Until the late 1980’s Hanoi remained fairly cut off from the outside world but this fantasic vibrant city is certainly making up for lost time. There is an incredible cultural and economic blend that you simply don’t see in other countries. The streets are hectic with speeding motorbikes and a symphony of honking horns but turn a corner and you will find an old man quietly playing chess at the side of the road – like a snapshot from history.
At the center of this vivacious city is the beautiful Hoan Kiem Lake – “The lake of the returned sword”. Lengend has it that Emperor Le Loi was boating across the lake when the Golden Turtle God surfaced and requested that the Emperor’s sword be returned to the Dragon King. In honor of this event Le Loi renamed the lake so that it would forever remembered.To this day soft shell turtle are occasionally sighted on the lake but they are hightly endangered and their axact numbers are unknown.
A beautiful and ornate red bridge, The Huc Bridge, connects the central “Jade Island” to the shoreline of the lake. it is magical to walk across in the evening with the neon lights of the city reflected in the mirror like lake below you.
When it comes to shopping in Hanoi you can find pretty much anything you want. Most of the old quarter is haphazardly arranged into areas selling bizarre if you find yourself in an area selling purely mannaquin body parts.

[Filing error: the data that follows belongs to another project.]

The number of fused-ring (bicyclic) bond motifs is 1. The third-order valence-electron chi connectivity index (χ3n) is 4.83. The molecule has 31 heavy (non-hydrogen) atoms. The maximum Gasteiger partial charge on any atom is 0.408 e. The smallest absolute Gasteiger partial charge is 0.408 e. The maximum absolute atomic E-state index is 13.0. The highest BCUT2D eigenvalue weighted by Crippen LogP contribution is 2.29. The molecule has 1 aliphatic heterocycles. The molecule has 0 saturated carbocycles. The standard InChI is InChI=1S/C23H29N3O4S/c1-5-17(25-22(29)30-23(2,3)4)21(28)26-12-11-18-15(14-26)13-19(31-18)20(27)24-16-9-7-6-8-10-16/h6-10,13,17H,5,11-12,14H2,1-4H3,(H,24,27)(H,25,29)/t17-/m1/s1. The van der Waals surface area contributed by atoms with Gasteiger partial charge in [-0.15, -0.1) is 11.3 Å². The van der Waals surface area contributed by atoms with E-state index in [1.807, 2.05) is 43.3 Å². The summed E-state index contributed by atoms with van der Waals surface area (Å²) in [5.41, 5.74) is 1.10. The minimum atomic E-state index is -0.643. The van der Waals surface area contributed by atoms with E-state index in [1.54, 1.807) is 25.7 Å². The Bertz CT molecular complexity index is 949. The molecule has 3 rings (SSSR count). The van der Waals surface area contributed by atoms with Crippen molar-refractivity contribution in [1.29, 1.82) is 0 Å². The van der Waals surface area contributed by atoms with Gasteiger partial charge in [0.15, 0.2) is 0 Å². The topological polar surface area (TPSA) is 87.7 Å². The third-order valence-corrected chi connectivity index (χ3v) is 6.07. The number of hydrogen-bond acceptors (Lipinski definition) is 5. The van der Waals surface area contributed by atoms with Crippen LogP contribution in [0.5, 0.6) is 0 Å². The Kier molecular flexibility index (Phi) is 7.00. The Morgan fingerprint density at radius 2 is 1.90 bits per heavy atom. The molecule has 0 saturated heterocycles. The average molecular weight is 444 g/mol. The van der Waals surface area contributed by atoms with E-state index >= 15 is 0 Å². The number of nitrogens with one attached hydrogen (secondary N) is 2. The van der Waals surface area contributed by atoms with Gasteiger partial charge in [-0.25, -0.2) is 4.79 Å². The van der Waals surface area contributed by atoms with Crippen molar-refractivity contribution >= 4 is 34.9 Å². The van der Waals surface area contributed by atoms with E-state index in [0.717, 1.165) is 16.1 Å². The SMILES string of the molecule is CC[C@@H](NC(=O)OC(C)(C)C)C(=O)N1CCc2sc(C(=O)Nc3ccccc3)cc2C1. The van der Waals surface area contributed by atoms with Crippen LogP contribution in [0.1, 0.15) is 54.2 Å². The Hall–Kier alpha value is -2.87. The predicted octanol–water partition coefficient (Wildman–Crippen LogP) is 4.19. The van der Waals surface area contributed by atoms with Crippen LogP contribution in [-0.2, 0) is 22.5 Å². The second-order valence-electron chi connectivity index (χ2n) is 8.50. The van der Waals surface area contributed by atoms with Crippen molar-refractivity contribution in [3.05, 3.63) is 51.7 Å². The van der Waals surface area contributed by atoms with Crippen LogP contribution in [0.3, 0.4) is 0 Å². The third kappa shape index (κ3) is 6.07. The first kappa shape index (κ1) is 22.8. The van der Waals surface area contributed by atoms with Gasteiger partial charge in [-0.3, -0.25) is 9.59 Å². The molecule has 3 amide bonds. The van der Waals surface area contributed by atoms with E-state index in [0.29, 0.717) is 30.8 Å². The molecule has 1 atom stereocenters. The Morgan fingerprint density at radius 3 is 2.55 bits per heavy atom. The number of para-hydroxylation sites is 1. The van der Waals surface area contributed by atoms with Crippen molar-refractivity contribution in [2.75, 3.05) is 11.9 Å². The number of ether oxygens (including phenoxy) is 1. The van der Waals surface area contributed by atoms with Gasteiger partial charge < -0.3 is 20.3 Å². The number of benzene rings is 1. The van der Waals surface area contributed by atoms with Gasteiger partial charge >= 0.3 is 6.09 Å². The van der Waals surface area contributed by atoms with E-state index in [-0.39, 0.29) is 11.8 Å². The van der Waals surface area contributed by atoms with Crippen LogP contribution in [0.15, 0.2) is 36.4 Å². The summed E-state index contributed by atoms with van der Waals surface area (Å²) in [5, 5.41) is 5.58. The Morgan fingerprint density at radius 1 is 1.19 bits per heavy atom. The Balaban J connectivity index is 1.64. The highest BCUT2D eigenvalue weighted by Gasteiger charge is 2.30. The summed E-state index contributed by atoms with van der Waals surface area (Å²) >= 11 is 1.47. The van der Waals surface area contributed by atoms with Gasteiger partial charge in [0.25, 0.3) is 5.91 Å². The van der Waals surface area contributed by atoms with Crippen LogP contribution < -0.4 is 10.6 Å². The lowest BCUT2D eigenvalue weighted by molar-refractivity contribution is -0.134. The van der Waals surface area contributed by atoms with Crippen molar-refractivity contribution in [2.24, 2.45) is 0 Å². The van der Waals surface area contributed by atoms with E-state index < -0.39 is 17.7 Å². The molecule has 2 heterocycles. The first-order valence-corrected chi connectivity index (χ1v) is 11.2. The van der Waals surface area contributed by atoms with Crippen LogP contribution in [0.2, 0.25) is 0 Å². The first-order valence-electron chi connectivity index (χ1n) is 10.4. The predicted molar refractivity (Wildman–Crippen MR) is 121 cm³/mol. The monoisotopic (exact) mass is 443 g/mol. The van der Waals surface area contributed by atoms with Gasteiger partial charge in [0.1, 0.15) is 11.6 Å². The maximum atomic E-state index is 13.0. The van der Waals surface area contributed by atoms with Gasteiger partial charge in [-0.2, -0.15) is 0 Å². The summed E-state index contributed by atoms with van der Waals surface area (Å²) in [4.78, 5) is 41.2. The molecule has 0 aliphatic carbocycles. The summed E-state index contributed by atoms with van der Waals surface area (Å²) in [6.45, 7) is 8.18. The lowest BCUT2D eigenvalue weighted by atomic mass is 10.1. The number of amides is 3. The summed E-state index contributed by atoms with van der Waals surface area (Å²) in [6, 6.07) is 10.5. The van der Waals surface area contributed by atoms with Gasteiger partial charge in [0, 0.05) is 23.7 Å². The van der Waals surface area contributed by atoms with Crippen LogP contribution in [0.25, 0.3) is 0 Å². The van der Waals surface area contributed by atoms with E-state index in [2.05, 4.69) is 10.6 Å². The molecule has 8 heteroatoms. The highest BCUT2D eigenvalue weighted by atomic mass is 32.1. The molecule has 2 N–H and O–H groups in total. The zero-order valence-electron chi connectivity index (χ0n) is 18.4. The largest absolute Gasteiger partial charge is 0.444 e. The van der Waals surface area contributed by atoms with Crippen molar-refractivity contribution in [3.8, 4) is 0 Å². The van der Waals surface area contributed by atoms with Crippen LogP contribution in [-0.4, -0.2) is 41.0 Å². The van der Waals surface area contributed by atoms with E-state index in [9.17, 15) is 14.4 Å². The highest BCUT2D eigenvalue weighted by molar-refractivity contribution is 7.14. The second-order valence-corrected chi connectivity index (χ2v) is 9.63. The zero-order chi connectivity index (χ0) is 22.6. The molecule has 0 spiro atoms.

Getting there:
Airport: Noi Bai International Airport is the largest airport in Vietnam and has two terminals for both internal and international flights. The airport is located approximately 45km from Hanoi City center.
City buses 17 and 7 both stop directly outside the terminal and take approximately 1 hour to get to Hanoi City center. The public bus costs around $0.30.
If you would prefer to go by taxi then try to book one through your hotel for the cheapest rates and expect to pay anywhere between $16-$18. If you must use the taxi stand outside the airport then make sure that you choose a reputable taxi company (see Chapter 14 for further information).


To do

Water Puppet Theatre

You can’t visit Hanoi without a trip to the Thang Long Water Puppets Theatre. Located near the Hoan Kiem Lake in the old quarter, the theatre has multiple shows throughout the day ranging from mid-afternoon to late evening. Tickets cost between $3 and $5 and can either be bought online or at the door. Be careful of ticket touts or tourist agents who sell tickets at wildly inflated prices.


The show lasts around 50 minutes and depicts traditional scenes from throughout Vietnamese history. The amazingly lifelike movements of the puppets are enthralling and there is a healthy dose of humor in the show. The water puppet theatre is a great experience for both adults and children alike.

Hochiminh Mausoleum

Located in Ba Dinh Square, this in the final resting place of President Hochiminh (Uncle Ho) (1890-1969), who is known locally as “the old father of the Vietnamese nation”.